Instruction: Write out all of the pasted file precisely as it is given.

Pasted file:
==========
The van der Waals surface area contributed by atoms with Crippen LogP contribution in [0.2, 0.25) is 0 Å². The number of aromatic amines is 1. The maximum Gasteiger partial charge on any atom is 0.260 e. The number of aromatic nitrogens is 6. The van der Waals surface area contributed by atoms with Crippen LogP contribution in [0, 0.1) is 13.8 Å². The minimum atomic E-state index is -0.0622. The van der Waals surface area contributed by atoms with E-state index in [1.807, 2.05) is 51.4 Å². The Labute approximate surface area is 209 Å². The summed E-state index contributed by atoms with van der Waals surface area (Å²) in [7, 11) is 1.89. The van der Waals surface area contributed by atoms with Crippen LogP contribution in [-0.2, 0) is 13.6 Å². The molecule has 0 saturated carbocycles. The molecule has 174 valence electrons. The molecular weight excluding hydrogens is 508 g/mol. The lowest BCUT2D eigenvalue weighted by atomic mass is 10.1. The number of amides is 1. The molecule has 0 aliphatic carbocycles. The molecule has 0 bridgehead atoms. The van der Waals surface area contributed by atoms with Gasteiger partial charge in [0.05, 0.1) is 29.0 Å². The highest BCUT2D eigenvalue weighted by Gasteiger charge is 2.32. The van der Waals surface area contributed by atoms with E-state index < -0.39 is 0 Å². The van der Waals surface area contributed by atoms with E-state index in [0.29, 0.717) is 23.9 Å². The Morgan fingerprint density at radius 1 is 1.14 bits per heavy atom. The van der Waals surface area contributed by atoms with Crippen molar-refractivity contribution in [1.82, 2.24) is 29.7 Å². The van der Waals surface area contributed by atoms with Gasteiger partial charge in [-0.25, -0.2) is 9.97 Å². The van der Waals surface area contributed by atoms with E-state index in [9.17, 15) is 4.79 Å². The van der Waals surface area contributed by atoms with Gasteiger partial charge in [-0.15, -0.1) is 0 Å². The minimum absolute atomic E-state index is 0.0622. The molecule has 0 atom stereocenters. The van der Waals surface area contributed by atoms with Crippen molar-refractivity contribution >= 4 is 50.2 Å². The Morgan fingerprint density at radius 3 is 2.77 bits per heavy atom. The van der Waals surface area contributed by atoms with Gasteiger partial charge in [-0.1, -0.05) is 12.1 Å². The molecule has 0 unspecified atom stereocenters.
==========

The van der Waals surface area contributed by atoms with Crippen LogP contribution in [0.2, 0.25) is 0 Å². The number of aromatic amines is 1. The maximum Gasteiger partial charge on any atom is 0.260 e. The number of aromatic nitrogens is 6. The van der Waals surface area contributed by atoms with Crippen LogP contribution in [0, 0.1) is 13.8 Å². The minimum atomic E-state index is -0.0622. The van der Waals surface area contributed by atoms with E-state index in [1.807, 2.05) is 51.4 Å². The Labute approximate surface area is 209 Å². The summed E-state index contributed by atoms with van der Waals surface area (Å²) in [7, 11) is 1.89. The van der Waals surface area contributed by atoms with Crippen LogP contribution in [-0.2, 0) is 13.6 Å². The molecule has 0 saturated carbocycles. The molecule has 174 valence electrons. The molecular weight excluding hydrogens is 508 g/mol. The lowest BCUT2D eigenvalue weighted by atomic mass is 10.1. The number of amides is 1. The molecule has 0 aliphatic carbocycles. The molecule has 0 bridgehead atoms. The van der Waals surface area contributed by atoms with Gasteiger partial charge in [0.05, 0.1) is 29.0 Å². The highest BCUT2D eigenvalue weighted by Gasteiger charge is 2.32. The van der Waals surface area contributed by atoms with E-state index < -0.39 is 0 Å². The van der Waals surface area contributed by atoms with E-state index in [0.29, 0.717) is 23.9 Å². The Morgan fingerprint density at radius 1 is 1.14 bits per heavy atom. The van der Waals surface area contributed by atoms with Crippen molar-refractivity contribution in [1.82, 2.24) is 29.7 Å². The van der Waals surface area contributed by atoms with Gasteiger partial charge in [-0.25, -0.2) is 9.97 Å². The van der Waals surface area contributed by atoms with E-state index in [9.17, 15) is 4.79 Å². The van der Waals surface area contributed by atoms with Gasteiger partial charge in [-0.15, -0.1) is 0 Å². The minimum absolute atomic E-state index is 0.0622. The molecule has 0 atom stereocenters. The van der Waals surface area contributed by atoms with Crippen molar-refractivity contribution >= 4 is 50.2 Å². The Morgan fingerprint density at radius 3 is 2.77 bits per heavy atom. The van der Waals surface area contributed by atoms with Gasteiger partial charge in [-0.1, -0.05) is 12.1 Å². The molecule has 0 unspecified atom stereocenters.